Album Description: "Opposites Attract" is a song recorded by Paula Abdul, featured on her debut album Forever Your Girl. It was written and produced by Oliver Leiber, who came up with the title after browsing a bookstore. Vocals on the song, in addition to Abdul, were provided by Bruce DeShazer and Marv Gunn, aka 'The Wild Pair'. "Opposites Attract" was the sixth and final single from the album, and achieved success in many countries, including the US and Australia where it was a #1 hit
|80s Pop Dance Music|
Album Production Information:
|The album: "PAULA ABDUL Opposites Attract" was produced by: Ollie Leiber for the Noise Club|
Record Label Information:
|Virgin Records 613 023|
|12" Vinyl Stereo Gramophone Record
Total Album (Cover+Record) weight: 230 gram
Year & Country:
|1989 Made in EU / EEC|
Note: The photos on this page are taken from albums in my personal collection. Slight differences in color may exist due to the use of the camera's flash. Images can be zoomed in/out ( eg pinch with your fingers on a tablet or smartphone ).
"Opposites Attract " Record Label Details: Virgin Records 613 023
Paula Abdul is an American singer, dancer, choreographer, and television personality who rose to fame in the late 1980s and early 1990s. Her unique combination of singing and dancing, along with her captivating stage presence, helped her become one of the most successful female artists of her time. In this web-page, we will explore Paula Abdul's life, career, and impact on the entertainment industry.
Early Life and Education
Paula Julie Abdul was born on June 19, 1962, in San Fernando, California. Her father, Harry Abdul, was of Syrian Jewish descent, and her mother, Lorraine, was of French-Canadian origin. Paula's parents divorced when she was young, and she grew up with her mother. Paula was interested in dance from a young age, and she began taking lessons in ballet, jazz, and tap when she was eight years old.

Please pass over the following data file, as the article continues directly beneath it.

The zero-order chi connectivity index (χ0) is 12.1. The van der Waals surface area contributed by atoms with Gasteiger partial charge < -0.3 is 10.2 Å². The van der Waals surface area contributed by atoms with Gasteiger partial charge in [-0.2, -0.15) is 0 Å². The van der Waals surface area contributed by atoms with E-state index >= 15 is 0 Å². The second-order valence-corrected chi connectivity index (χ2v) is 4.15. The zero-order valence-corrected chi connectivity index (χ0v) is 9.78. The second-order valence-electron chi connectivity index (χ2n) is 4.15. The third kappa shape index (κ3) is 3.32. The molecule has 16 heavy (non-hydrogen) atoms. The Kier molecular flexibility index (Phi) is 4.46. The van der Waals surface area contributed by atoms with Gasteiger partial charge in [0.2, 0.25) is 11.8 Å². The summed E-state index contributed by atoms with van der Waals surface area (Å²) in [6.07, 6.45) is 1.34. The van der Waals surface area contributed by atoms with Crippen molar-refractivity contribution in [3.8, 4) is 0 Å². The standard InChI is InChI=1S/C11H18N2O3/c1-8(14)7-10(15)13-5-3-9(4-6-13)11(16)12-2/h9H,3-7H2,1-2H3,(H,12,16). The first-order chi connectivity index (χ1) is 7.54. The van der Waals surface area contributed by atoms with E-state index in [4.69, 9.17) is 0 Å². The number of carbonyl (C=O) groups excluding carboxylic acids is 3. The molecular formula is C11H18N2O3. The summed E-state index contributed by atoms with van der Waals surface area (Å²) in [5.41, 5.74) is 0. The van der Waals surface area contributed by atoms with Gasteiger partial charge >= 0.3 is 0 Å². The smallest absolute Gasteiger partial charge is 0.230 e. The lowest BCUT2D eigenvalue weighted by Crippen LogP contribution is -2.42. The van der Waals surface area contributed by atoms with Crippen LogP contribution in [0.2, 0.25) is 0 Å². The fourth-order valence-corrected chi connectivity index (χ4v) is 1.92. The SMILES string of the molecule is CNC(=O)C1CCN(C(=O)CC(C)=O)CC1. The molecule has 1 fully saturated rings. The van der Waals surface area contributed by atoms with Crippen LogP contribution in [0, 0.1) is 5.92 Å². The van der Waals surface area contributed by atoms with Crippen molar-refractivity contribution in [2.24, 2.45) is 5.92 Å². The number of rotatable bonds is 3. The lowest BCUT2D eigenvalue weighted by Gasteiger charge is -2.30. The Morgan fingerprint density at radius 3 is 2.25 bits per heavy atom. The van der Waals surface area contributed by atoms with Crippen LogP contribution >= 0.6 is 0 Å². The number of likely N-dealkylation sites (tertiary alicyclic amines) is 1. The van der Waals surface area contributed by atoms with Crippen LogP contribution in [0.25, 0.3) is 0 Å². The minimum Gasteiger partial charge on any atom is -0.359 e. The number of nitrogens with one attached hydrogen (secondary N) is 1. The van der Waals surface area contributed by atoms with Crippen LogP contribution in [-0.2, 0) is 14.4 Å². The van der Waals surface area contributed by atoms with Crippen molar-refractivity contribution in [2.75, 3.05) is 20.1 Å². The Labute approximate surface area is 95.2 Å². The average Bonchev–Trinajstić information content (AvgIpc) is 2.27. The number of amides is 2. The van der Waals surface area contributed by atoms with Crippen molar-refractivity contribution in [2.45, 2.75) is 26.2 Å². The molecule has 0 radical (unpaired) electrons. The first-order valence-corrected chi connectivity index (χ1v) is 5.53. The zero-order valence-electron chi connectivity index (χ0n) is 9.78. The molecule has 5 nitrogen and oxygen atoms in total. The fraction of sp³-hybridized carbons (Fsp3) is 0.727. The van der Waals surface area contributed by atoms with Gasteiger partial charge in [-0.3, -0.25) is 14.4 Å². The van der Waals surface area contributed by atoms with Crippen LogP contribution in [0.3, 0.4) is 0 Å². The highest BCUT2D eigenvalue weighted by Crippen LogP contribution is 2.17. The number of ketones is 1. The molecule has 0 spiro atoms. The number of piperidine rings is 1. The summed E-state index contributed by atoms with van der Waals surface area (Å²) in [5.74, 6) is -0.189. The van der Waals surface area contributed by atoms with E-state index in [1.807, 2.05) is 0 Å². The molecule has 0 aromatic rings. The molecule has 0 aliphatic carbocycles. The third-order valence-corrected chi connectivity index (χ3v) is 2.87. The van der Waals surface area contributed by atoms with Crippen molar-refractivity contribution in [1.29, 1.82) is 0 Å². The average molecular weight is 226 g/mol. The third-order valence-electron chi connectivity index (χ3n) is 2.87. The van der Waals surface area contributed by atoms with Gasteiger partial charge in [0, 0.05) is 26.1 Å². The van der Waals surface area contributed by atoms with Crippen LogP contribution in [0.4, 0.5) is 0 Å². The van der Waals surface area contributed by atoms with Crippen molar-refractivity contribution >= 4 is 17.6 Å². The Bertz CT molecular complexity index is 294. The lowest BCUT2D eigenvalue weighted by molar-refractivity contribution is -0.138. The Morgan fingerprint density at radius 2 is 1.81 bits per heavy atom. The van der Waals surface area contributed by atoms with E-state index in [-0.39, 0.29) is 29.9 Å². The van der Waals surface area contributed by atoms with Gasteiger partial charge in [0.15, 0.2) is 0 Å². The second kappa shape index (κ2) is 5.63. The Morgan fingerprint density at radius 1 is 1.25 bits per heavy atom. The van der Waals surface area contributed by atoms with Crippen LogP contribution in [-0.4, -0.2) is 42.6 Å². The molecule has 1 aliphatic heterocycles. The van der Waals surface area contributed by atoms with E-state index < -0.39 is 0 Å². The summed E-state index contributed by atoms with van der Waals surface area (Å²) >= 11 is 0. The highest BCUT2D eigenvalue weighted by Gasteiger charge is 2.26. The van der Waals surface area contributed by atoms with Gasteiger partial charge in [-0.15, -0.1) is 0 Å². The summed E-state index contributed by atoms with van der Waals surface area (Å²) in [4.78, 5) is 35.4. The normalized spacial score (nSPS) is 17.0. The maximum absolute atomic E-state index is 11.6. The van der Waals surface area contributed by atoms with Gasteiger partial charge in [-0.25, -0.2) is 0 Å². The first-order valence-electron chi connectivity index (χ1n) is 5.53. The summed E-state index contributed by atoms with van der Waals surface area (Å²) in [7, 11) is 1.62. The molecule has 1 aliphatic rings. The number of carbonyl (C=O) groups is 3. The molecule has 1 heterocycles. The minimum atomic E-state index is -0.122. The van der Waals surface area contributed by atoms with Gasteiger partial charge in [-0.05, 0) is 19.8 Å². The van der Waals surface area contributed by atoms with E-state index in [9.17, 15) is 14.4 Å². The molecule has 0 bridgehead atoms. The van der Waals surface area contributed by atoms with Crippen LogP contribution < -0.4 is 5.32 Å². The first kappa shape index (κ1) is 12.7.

Abdul attended Van Nuys High School, where she was a cheerleader and a member of the school's dance team. After high school, she enrolled at California State University, Northridge, to study broadcasting, but she left after two years to pursue a career in dance.
Career in Dance
Abdul's first big break came in 1980 when she was hired as a cheerleader for the Los Angeles Lakers basketball team. She was quickly promoted to head cheerleader and choreographer, and she began to gain a reputation as a talented and innovative choreographer.
Abdul went on to work as a choreographer for a number of music videos, including Janet Jackson's "Nasty" and "When I Think of You," and she also worked on films such as "Can't Buy Me Love" and "The Running Man." In 1988, she choreographed the dance sequences for the film "Coming to America," which starred Eddie Murphy.
In 1988, Abdul released her debut album, "Forever Your Girl." The album was a huge success, spawning four number one hits on the Billboard Hot 100 chart, including "Straight Up," "Forever Your Girl," "Cold Hearted," and "Opposites Attract." The album also earned Abdul a Grammy nomination for Best Female Pop Vocal Performance.
Abdul's second album, "Spellbound," was released in 1991 and was also a commercial success, featuring hit singles such as "Rush Rush" and "The Promise of a New Day." Abdul's music was known for its upbeat, danceable sound and catchy melodies, and she quickly became a popular figure in the music industry.
In addition to her music and dance careers, Abdul also became a popular television personality in the 2000s. She served as a judge on the reality competition shows "American Idol" and "The X Factor," where she became known for her positive and encouraging feedback to contestants.
Abdul also hosted and produced her own reality show, "Hey Paula," which aired on Bravo in 2007. The show followed Abdul's personal and professional life and gave viewers an inside look at the challenges she faced as a celebrity.
Impact and Legacy
Paula Abdul's impact on the entertainment industry is significant. She was one of the first female artists to successfully blend singing and dancing, and her music and choreography inspired a generation of pop stars and dancers. Abdul's unique style and stage presence made her a role model for many young women, and her success paved the way for other female artists in the industry.
Abdul's career has also had a lasting impact on television, as she helped popularize the reality competition show format. Her positive and supportive feedback to contestants on "American Idol" and "The X Factor" helped to humanize the often-critical judging process, and her